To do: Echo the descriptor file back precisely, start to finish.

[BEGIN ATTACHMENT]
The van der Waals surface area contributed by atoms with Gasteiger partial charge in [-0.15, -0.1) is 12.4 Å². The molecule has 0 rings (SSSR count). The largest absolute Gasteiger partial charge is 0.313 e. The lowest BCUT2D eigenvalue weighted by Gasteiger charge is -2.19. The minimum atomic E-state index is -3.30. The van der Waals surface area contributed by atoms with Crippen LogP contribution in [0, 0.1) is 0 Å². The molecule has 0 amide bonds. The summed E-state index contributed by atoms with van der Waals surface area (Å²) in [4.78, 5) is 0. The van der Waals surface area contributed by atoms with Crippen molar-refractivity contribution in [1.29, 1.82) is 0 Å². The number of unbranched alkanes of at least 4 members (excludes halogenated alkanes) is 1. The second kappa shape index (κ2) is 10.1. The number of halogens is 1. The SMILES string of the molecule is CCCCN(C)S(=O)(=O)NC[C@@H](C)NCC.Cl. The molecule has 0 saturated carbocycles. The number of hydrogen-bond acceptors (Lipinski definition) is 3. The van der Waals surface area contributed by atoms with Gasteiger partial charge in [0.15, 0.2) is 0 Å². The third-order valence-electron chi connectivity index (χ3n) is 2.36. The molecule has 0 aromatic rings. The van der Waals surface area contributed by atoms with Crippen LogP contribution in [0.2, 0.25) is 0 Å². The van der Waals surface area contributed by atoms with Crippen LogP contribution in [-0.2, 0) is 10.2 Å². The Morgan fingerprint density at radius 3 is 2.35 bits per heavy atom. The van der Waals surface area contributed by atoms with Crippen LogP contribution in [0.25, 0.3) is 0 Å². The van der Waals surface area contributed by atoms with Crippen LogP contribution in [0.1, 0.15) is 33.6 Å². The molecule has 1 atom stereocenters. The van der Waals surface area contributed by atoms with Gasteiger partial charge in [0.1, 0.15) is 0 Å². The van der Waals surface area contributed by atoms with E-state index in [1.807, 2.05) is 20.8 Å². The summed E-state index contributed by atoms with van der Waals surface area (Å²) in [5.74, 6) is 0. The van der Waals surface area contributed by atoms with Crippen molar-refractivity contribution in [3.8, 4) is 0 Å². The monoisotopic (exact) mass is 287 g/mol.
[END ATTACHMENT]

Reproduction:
The van der Waals surface area contributed by atoms with Gasteiger partial charge in [-0.15, -0.1) is 12.4 Å². The molecule has 0 rings (SSSR count). The largest absolute Gasteiger partial charge is 0.313 e. The lowest BCUT2D eigenvalue weighted by Gasteiger charge is -2.19. The minimum atomic E-state index is -3.30. The van der Waals surface area contributed by atoms with Crippen LogP contribution in [0, 0.1) is 0 Å². The molecule has 0 amide bonds. The summed E-state index contributed by atoms with van der Waals surface area (Å²) in [4.78, 5) is 0. The van der Waals surface area contributed by atoms with Crippen molar-refractivity contribution in [1.29, 1.82) is 0 Å². The number of unbranched alkanes of at least 4 members (excludes halogenated alkanes) is 1. The second kappa shape index (κ2) is 10.1. The number of halogens is 1. The SMILES string of the molecule is CCCCN(C)S(=O)(=O)NC[C@@H](C)NCC.Cl. The molecule has 0 saturated carbocycles. The number of hydrogen-bond acceptors (Lipinski definition) is 3. The van der Waals surface area contributed by atoms with Gasteiger partial charge in [0.15, 0.2) is 0 Å². The third-order valence-electron chi connectivity index (χ3n) is 2.36. The molecule has 0 aromatic rings. The van der Waals surface area contributed by atoms with Crippen LogP contribution in [0.2, 0.25) is 0 Å². The van der Waals surface area contributed by atoms with Crippen LogP contribution in [-0.2, 0) is 10.2 Å². The Morgan fingerprint density at radius 3 is 2.35 bits per heavy atom. The van der Waals surface area contributed by atoms with Crippen LogP contribution in [0.25, 0.3) is 0 Å². The van der Waals surface area contributed by atoms with Crippen LogP contribution in [0.1, 0.15) is 33.6 Å². The molecule has 1 atom stereocenters. The van der Waals surface area contributed by atoms with Gasteiger partial charge in [0.1, 0.15) is 0 Å². The van der Waals surface area contributed by atoms with E-state index in [1.807, 2.05) is 20.8 Å². The summed E-state index contributed by atoms with van der Waals surface area (Å²) in [5.74, 6) is 0. The van der Waals surface area contributed by atoms with Crippen molar-refractivity contribution in [3.8, 4) is 0 Å². The monoisotopic (exact) mass is 287 g/mol.